How the West Was Lost: Ranchers Devastated by Fossil Fuel Boom reaffirmed the notion that small communities are being abused by large corporations. The Turners lost the health of their land in Wyoming starting in the 1980s when the federal government began to use land just east of their ranch for coal mining. In order to gain access to the coal they suck up the water, which caused water levels to drop dramatically. When the Turners brought this information to the Wyoming Supreme Court their case was dismissed on the grounds that there were no “specific harms on their properties.” Reading this, it is crucial to recognize how the institutions on political and social platforms meant to protect us are actually harmful. In fact, it became law that oil, gas and coal companies restore the land’s natural environment when they are done mining. But according to the Turners, “only about 10 percent of the land strip-mined has been fully reclaimed.” However, the Turners admitted that they did accept an “income from fees paid to them by oil and gas companies that gained access to their land.” But does everyone get compensation for destruction brought upon them? And is it worth it?

Gary Packard drives past a newly constructed oil well that sits at the edge of his ranch. (Photo: Ed Glazar)
Gary Packard drives past a newly constructed oil well that sits at the edge of his ranch. (Photo: Ed Glazar)

In the article, The Lawyer Who Became DuPont’s Worst Nightmare, you’ll see that it’s an incredibly arduous road to get any compensation or attention toward injustice. Rob Bilott was a corporate defense attorney for eight years before he took on the chemical giant DuPont. He was approached by Wilbur Tennant, who was concerned with a large pipe running through a creek and discharging “green water with bubbles on the surface.” That same creek flowed down to the pasture where Tennant’s cows grazed on and started acting “deranged.” The cows were suddenly suffering with “stringy tails, malformed hooves…and staggering bowlegged.” When Bilott filed a federal suit, it was ignored and established that the Tennant’s were at fault for their cows’ illness. Bilott pushed on and came across a letter DuPont sent to the E.P.A. about PFOA, which was short for perfluorooctanoic acid. At first, his request for all documentation on this substance from DuPont was refused, but in the fall of 2000 he requested a court order and won. Through this, he discovered that DuPont scientists had known for years that this chemical was bad, and affecting water everywhere. People and animals were getting sick, dying even, and nothing was being done. DuPont decided to settle the class-action suit and pay for medical monitoring, but were still not taking responsibility. It took seven years for the company to admit their “probable link” between PFOA and the numerous health problems. But what about the thousands of families and communities affected by risks such as this? What if they don’t have the time, money or resources to protect themselves?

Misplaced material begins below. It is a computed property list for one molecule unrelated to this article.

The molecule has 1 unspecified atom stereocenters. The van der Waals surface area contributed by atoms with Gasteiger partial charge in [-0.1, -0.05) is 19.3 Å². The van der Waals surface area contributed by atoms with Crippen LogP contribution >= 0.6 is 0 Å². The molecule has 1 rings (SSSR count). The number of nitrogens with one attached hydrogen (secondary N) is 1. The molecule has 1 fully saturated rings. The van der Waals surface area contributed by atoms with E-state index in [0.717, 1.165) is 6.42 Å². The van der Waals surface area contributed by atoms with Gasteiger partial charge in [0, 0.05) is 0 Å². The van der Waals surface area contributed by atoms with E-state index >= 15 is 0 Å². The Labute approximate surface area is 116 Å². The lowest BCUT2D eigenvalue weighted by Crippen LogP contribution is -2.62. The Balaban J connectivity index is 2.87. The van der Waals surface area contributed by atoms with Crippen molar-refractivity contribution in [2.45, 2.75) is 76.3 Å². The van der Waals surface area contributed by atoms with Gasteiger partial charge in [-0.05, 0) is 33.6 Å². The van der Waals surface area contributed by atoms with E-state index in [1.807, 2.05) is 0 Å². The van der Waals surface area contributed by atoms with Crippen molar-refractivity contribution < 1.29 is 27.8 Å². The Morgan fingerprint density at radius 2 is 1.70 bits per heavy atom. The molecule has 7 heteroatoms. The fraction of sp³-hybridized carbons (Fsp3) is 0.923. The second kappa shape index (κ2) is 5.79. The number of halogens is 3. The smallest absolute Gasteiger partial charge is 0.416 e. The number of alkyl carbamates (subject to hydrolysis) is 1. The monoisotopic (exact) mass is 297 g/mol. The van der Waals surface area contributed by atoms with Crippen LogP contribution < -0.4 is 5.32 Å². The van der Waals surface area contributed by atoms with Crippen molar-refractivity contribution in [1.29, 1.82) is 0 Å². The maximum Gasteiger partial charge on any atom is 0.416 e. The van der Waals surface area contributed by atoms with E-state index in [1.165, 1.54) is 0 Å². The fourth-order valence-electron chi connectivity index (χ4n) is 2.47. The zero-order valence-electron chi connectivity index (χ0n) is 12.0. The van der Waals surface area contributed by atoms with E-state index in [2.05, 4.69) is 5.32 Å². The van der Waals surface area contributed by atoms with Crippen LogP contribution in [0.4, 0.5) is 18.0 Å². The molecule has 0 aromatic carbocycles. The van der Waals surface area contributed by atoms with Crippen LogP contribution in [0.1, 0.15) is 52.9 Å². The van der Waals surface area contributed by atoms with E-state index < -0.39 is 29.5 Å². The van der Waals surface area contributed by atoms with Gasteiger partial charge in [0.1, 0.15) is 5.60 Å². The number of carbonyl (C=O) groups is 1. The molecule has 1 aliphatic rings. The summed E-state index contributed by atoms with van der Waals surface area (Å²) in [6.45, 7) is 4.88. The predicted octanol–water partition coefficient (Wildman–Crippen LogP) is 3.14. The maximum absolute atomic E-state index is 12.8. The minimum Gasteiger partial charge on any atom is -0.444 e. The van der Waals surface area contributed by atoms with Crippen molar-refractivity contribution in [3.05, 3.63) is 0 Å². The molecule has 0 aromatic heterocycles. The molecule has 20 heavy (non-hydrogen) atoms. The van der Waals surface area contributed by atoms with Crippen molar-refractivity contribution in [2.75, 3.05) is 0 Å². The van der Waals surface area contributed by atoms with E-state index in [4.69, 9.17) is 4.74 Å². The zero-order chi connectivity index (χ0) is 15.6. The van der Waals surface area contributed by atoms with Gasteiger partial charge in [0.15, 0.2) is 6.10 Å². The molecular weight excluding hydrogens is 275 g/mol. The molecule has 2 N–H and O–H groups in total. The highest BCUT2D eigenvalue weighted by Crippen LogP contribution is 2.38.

The chemical site near Parkersburg, W.Va., source of the waste at the center of the DuPont class-action lawsuit. BRYAN SCHUTMAAT FOR THE NEW YORK TIMES
The chemical site near Parkersburg, W.Va., source of the waste at the center of the DuPont class-action lawsuit. BRYAN SCHUTMAAT FOR THE NEW YORK TIMES.

Fortunately, Earthjustice is a hopeful organization that establishes a solution for this exact problem. Earthjustice is the largest nonprofit environmental law organization that fights for a “healthy world.” That is an incredible feat when you take into consideration the large corporations such as DuPont, and sometimes the federal government, who are abusing their immense power. To break the system is a difficult task, but Earthjustice is doing it and I find it incredibly admirable. Climate change is a very real and serious issue caused by humans. But the people in Earthjustice are the “legal backbone” that will get the attention and action done in order to make a difference. Earthjustice could have definitely helped the Turners and the Tennant’s, and would have done it free of charge.

The more I research and realize the potent dangers of large institutions that influence my everyday life, I am inspired to take action. It is frustrating to see innocent families be taken advantage of. Our world is sick, inside and out, and change needs to happen now. Even though I feel small in comparison to the problems ahead, I am confident in my art and will continue to use that as a vessel of expression to stop oppression.


NATURE: The Plaintiff against INDUSTRY

I write in response to these heavy articles:



The above image makes me feel many things. The main takeaway is that when you intermingle the industrial world with the natural world, there is something greatly off-putting. When you look at the image, the first uncomfortable detail is the smoke. It suffocates two-thirds of the image like a looming annoyance.post_smoke